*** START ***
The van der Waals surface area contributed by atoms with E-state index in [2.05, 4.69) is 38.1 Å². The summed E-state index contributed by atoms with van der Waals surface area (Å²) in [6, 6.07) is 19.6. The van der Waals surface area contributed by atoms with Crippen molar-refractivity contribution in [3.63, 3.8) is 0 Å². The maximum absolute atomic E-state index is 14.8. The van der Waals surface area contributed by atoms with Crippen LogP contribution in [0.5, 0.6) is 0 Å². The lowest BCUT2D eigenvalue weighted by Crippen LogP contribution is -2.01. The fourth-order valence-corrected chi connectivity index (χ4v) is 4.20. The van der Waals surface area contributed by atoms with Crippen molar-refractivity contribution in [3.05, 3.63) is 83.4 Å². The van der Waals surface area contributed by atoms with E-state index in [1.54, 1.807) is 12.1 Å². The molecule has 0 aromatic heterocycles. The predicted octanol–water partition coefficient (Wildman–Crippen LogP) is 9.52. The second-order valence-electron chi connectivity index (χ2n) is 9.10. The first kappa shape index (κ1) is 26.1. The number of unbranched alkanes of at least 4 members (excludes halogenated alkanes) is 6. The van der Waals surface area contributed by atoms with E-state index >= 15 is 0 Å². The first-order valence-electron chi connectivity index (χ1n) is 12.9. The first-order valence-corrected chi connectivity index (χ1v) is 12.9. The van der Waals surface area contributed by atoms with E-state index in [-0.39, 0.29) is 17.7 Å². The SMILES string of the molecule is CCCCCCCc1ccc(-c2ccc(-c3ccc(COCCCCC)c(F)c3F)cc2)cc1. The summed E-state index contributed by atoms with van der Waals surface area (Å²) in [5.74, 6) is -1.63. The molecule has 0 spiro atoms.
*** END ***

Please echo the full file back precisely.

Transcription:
The van der Waals surface area contributed by atoms with E-state index in [2.05, 4.69) is 38.1 Å². The summed E-state index contributed by atoms with van der Waals surface area (Å²) in [6, 6.07) is 19.6. The van der Waals surface area contributed by atoms with Crippen molar-refractivity contribution in [3.63, 3.8) is 0 Å². The maximum absolute atomic E-state index is 14.8. The van der Waals surface area contributed by atoms with Crippen LogP contribution in [0.5, 0.6) is 0 Å². The lowest BCUT2D eigenvalue weighted by Crippen LogP contribution is -2.01. The fourth-order valence-corrected chi connectivity index (χ4v) is 4.20. The van der Waals surface area contributed by atoms with Crippen molar-refractivity contribution in [3.05, 3.63) is 83.4 Å². The van der Waals surface area contributed by atoms with E-state index in [1.54, 1.807) is 12.1 Å². The molecule has 0 aromatic heterocycles. The predicted octanol–water partition coefficient (Wildman–Crippen LogP) is 9.52. The second-order valence-electron chi connectivity index (χ2n) is 9.10. The first kappa shape index (κ1) is 26.1. The number of unbranched alkanes of at least 4 members (excludes halogenated alkanes) is 6. The van der Waals surface area contributed by atoms with E-state index >= 15 is 0 Å². The first-order valence-electron chi connectivity index (χ1n) is 12.9. The first-order valence-corrected chi connectivity index (χ1v) is 12.9. The van der Waals surface area contributed by atoms with E-state index in [-0.39, 0.29) is 17.7 Å². The SMILES string of the molecule is CCCCCCCc1ccc(-c2ccc(-c3ccc(COCCCCC)c(F)c3F)cc2)cc1. The summed E-state index contributed by atoms with van der Waals surface area (Å²) in [5.74, 6) is -1.63. The molecule has 0 spiro atoms.